*This footnote was taken from Lyman’s journal: “The great historical fight of this day extended over a front of only 1000 to 1500 yards, along the faces of the salient, or the ‘Death-angle,’ as it was afterwards called. Within that narrow field two corps were piled up to assault and in support. Indeed we had too many troops, as the generals justly said. The lines got mixed and jammed together and were hard to handle. The amount of bullets fired may be known from the fact that a red oak, twenty-three inches in diameter, was reduced, about six feet from the ground, to a fibrous structure and blew down that night! Bodies that lay between the lines were shot to pieces and could only be raised in a blanket! The result was damaging to the enemy—very—but the army of Lee was not cut in two—an issue clearly looked for by Rawlins and some others of Grant’s Staff, but not so confidently assumed by those who knew a little more.”—Lyman’s Journal.

May 16 Mott’s division, that had hitherto behaved so badly, was broken up and put with Birney—a sad record for Hooker’s fighting men! Napoleon said that food, clothing, discipline, and arms were one quarter, and morale the other three quarters. You cannot be long midst hard fighting without having this brought home to you. This day was a marked one, for being fine, nearly the whole of it; we have been having a quantity of rain and a fine bit was quite a wonder. There did appear a singular specimen to behold, at my tent, a J. Bull —a Fusileer—a doctor. Think of an English fusileer surgeon—what a combination! He walked on the tips of his toes, with his knees bent, was dressed in full uniform, and had a smirk on his face as much as to say: “Now I know a good deal; and I am coming to see; and I am not going to be put off.” Poor Medical Director McParlin was horribly bored with him; but finally got him to the 6th Corps hospital, where I afterwards saw him, running round with some large instrument. I hope they didn’t let him do much to the wounded. We were honored at dinner by the company of Governor Sprague and Sherman of the Senate. The Governor is a brisk, sparrowy little man with perky black eyes, which were shaded by an enormous straw hat. He is very courageous, and went riding about in various exposed spots. Sherman is the tallest and flattest of mortals—I mean physically. He is so flat you wonder where his lungs and other vitals may be placed. He seems a very moderate and sensible man.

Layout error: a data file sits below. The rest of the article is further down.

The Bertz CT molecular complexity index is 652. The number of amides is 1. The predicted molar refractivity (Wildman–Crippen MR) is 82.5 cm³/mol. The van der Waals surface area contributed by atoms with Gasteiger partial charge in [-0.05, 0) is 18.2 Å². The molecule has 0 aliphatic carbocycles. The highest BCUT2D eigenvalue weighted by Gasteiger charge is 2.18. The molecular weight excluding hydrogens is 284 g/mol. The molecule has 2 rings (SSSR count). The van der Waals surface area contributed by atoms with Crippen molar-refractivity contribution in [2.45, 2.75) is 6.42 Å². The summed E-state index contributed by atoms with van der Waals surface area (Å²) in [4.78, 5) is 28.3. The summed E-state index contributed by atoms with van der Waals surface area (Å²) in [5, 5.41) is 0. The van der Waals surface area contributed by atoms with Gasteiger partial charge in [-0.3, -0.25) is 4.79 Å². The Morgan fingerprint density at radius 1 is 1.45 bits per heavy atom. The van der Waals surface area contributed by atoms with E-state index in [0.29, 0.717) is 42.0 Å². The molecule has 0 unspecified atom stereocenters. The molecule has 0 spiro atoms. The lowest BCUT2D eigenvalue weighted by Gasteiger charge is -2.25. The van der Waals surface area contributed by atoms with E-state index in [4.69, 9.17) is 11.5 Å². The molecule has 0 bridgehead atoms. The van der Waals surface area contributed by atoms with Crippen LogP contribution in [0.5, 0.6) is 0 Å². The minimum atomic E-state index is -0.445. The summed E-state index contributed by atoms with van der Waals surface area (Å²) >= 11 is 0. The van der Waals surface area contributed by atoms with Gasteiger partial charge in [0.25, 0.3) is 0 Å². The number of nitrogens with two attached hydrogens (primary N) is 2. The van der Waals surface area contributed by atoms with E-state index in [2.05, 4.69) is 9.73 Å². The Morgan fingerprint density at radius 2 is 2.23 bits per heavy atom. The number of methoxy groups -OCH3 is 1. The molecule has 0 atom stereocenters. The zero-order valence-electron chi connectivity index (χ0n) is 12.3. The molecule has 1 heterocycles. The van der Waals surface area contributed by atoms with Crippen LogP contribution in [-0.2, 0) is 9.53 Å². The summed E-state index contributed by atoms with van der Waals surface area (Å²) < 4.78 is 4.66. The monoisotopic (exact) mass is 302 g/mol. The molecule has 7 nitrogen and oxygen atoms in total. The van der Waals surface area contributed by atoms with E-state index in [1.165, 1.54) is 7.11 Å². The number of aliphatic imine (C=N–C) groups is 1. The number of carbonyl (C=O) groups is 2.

Tuesday, May 17

Our Headquarters were moved to the left, and back of the Anderson house. We rode, in the morning, over, and staid some time at the house, one of the best I have seen in Virginia. It was a quite large place, built with a nest of out-houses in the southern style. They have a queer way of building on one thing after another, the great point being to have a separate shed or out-house for every purpose, and then a lot more sheds and outhouses for the negroes. You will find a carpenter’s shop, tool-room, coach-shed, pig-house, stable, out-kitchen, two or three barns, and half-a-dozen negro huts, besides the main house, where the family lives. Of the larger houses, perhaps a quarter are of brick, the rest of wood. They are plain, rarely with any ornament; in fact, these “mansions” are only farmhouses of a better class. Anderson was reputed a rich man, but he had carpets on very few rooms; most were floored with hard pine. Round these houses are usually handsome trees, often locusts, with oaks and, perhaps, some flowering shrubs. Often there is a small corner with a glass front, to serve as a greenhouse in winter. It is hard to judge what this country once was; but I can see that each house of the better class had some sort of a flower-garden; also, there are a great number of orchards in this part of the country and plenty of peach trees. Nothing gives such an air of desolation as a neglected flower-patch! There are the perennial plants that start each spring, all in disorder and struggling with weeds; and you are brought to think how some woman once took an interest in the flowers, and saw that they were properly kept. These little things appeal more pointedly to you than great ones, because they are so easily understood. In the few days’ fighting I have seen, I have come to be entirely unmoved by the appearance of the horrible forms of wounds or death; but to-day I had quite a romantic twinge at finding in a garden a queer leaf, with scallops on it, just like one I found in Bologna and put in your scrapbook. . . .

General Thomas Crittenden was not long with the Army of the Potomac, resigning in June over a question of rank (Library of Congress).